In 2000, Amy and I set out on a long-term documentary project called “Our America,” an attempt to look at the first decade of the new century through stories, photography and video. The idea was to chronicle the American way of life.
Our inspiration was the late O. Winston Link‘s seven years of documenting the end of the steam locomotive era in America — an undertaking that also showcased the American way of life along railroad tracks in the 1950s. If you haven’t visited the Link Museum in Roanoke, you should.
When we started the project, we didn’t foresee the 9/11 terrorist attacks, the worst economic downturn since the Great Depression or some of the other events, disasters and changes.
Our 2003 documentary about the Friday Night Jamboree was part of the Our America Project. So was another documentary on the Traveling Vietnam Veterans Memorial.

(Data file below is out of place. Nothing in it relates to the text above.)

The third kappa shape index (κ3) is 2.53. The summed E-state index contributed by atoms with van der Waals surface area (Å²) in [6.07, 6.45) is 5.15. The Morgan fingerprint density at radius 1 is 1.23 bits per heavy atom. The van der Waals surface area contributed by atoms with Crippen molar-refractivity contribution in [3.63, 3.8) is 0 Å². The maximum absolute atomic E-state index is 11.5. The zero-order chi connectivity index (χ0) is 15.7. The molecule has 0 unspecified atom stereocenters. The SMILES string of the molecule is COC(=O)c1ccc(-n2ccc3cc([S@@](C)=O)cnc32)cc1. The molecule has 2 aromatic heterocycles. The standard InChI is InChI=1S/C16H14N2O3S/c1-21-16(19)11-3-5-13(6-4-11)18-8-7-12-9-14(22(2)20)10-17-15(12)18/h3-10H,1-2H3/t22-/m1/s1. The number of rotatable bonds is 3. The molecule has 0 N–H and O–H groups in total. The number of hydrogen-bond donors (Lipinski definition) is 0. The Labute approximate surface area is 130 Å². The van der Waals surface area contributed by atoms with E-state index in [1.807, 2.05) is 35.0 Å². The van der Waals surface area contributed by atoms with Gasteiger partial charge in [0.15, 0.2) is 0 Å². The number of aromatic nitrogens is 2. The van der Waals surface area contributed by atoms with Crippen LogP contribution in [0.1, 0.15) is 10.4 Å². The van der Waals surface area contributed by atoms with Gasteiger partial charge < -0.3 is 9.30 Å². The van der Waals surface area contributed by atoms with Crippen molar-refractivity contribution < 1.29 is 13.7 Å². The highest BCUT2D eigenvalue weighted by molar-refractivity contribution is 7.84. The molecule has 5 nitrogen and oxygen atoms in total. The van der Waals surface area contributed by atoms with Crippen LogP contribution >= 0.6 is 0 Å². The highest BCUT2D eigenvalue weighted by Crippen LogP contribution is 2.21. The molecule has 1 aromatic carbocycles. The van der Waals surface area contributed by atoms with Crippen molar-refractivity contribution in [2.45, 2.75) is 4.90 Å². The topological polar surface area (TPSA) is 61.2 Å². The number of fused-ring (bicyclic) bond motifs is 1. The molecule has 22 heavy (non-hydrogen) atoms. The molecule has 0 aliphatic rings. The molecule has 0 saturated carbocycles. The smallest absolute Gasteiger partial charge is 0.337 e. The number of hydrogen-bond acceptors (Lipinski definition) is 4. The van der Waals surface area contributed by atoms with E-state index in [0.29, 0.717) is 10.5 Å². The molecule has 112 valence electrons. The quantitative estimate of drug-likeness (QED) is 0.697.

With the first decade ended, we have 100s of stories, hundreds of hours of video and thousands of photos. Video technology changed dramatically over the decade. We started the new century shooting primarily digital video in standard definition and ended it shooting high definition widescreen. Now we have to find a way to edit and merge all that footage into one product. It don’t be easy.
Street festivals have also always seemed like a part of Americana. DeutschFest, the video above is from one of those festivals. It was shot in 2002 in Amy’s hometown of Belleville, IL. It’s offered here as just one of the slices of life we wanted to show in America today.